I agree. The fact that Keppinger almost never strikes out is a big plus in this situation.
   8. GregD Posted: August 13, 2012 at 11:58 AM (#4207223)
Ummmmm, then why the heck wouldn't you tell him that before or during the at-bat Joe? You're the freaking manager, aren't you?
Isn't the tradition that you signal bunt and otherwise the manager is indicating no bunt? One of those plays that players sometimes try on their own that better work or they get an earful.
   9. trtaylor6886 Posted: August 13, 2012 at 12:27 PM (#4207242)
@#5 Rays wanted someone fast on 1b to break up the possible DP.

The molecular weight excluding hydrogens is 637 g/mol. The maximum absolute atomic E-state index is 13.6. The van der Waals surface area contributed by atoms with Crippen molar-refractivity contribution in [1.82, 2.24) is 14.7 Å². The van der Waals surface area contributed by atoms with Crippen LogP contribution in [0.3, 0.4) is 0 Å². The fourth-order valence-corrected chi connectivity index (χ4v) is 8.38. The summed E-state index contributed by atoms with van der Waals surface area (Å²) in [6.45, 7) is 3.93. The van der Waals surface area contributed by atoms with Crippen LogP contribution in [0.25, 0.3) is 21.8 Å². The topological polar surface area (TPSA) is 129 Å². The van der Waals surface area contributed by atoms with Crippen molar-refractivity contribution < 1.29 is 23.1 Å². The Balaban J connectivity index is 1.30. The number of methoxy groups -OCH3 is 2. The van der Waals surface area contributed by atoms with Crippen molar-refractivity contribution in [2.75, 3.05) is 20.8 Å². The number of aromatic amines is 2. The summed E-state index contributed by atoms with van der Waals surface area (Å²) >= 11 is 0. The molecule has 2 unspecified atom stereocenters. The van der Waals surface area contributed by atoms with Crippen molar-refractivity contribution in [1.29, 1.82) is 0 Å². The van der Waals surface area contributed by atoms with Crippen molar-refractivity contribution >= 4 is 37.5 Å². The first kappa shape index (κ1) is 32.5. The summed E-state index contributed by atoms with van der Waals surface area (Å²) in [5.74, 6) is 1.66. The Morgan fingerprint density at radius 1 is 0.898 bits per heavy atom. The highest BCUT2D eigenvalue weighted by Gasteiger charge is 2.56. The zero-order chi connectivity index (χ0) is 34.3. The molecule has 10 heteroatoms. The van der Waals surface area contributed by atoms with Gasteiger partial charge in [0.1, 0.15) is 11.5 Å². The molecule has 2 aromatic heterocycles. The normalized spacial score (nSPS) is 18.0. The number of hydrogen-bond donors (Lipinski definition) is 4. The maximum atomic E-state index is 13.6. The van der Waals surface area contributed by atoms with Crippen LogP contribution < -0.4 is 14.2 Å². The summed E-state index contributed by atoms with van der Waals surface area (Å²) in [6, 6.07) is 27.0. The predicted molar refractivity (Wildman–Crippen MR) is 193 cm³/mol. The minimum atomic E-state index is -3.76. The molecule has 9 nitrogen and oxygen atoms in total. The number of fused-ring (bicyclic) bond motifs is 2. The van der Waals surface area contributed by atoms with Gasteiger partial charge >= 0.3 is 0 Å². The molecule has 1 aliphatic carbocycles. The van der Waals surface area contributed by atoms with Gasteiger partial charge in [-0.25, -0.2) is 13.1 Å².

10. tshipman Posted: August 13, 2012 at 12:29 PM (#4207245)
I agree with Zobrist that this was the right play. He's getting the runner to third with one out. The fact that Longoria was walked is almost immaterial.
   11. jacksone (AKA It's OK...) Posted: August 13, 2012 at 01:07 PM (#4207272)
Ummmmm, then why the heck wouldn't you tell him that before or during the at-bat Joe? You're the freaking manager, aren't you?


Well, if Maddon is anything like Valentine then he probably has never talked to Zobrist.
   12. Jose Can Still Seabiscuit Posted: August 13, 2012 at 01:10 PM (#4207275)

I think Keppinger being the guy coming up makes it a good decision. He's probably one of the more likely players in baseball to get the runner in from third.


He's been almost exactly league average this year and a shade better over the course of his career according to BBRef.